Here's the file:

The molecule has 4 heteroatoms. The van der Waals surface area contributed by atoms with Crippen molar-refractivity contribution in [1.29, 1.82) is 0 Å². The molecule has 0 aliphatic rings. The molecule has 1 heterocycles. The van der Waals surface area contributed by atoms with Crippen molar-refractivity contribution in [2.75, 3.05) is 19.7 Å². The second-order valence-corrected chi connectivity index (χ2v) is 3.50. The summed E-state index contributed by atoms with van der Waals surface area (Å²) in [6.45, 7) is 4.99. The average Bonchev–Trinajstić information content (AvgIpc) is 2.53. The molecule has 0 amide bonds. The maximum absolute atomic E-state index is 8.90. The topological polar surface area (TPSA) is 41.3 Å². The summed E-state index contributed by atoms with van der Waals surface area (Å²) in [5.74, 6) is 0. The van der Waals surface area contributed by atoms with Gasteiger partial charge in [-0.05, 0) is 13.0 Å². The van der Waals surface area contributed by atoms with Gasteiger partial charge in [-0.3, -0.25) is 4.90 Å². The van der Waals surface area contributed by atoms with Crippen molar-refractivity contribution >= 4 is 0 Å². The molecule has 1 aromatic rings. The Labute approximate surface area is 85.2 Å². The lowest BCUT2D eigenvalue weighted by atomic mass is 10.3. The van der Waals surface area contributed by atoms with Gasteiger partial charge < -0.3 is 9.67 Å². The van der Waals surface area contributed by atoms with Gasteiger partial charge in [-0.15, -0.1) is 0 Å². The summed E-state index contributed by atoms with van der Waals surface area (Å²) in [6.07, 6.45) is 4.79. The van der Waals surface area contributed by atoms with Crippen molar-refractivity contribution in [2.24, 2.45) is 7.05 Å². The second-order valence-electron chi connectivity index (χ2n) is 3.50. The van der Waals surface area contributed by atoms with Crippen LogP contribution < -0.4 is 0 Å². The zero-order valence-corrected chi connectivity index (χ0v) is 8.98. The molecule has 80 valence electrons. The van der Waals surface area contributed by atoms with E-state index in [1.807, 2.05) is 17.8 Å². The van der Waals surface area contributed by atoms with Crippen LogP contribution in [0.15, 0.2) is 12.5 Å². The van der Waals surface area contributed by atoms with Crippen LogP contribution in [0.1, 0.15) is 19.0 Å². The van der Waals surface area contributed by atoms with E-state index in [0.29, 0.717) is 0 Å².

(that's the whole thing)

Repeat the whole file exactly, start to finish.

The molecule has 4 heteroatoms. The van der Waals surface area contributed by atoms with Crippen molar-refractivity contribution in [1.29, 1.82) is 0 Å². The molecule has 0 aliphatic rings. The molecule has 1 heterocycles. The van der Waals surface area contributed by atoms with Crippen molar-refractivity contribution in [2.75, 3.05) is 19.7 Å². The second-order valence-corrected chi connectivity index (χ2v) is 3.50. The summed E-state index contributed by atoms with van der Waals surface area (Å²) in [6.45, 7) is 4.99. The average Bonchev–Trinajstić information content (AvgIpc) is 2.53. The molecule has 0 amide bonds. The maximum absolute atomic E-state index is 8.90. The topological polar surface area (TPSA) is 41.3 Å². The summed E-state index contributed by atoms with van der Waals surface area (Å²) in [5.74, 6) is 0. The van der Waals surface area contributed by atoms with Gasteiger partial charge in [-0.05, 0) is 13.0 Å². The van der Waals surface area contributed by atoms with Gasteiger partial charge in [-0.3, -0.25) is 4.90 Å². The van der Waals surface area contributed by atoms with Crippen molar-refractivity contribution >= 4 is 0 Å². The molecule has 1 aromatic rings. The Labute approximate surface area is 85.2 Å². The lowest BCUT2D eigenvalue weighted by atomic mass is 10.3. The van der Waals surface area contributed by atoms with Gasteiger partial charge < -0.3 is 9.67 Å². The van der Waals surface area contributed by atoms with Gasteiger partial charge in [-0.15, -0.1) is 0 Å². The summed E-state index contributed by atoms with van der Waals surface area (Å²) in [6.07, 6.45) is 4.79. The van der Waals surface area contributed by atoms with Crippen molar-refractivity contribution in [2.24, 2.45) is 7.05 Å². The second-order valence-electron chi connectivity index (χ2n) is 3.50. The van der Waals surface area contributed by atoms with Crippen LogP contribution < -0.4 is 0 Å². The zero-order valence-corrected chi connectivity index (χ0v) is 8.98. The molecule has 80 valence electrons. The van der Waals surface area contributed by atoms with E-state index in [1.807, 2.05) is 17.8 Å². The van der Waals surface area contributed by atoms with Crippen LogP contribution in [0.15, 0.2) is 12.5 Å². The van der Waals surface area contributed by atoms with Crippen LogP contribution in [0.1, 0.15) is 19.0 Å². The van der Waals surface area contributed by atoms with E-state index in [0.29, 0.717) is 0 Å².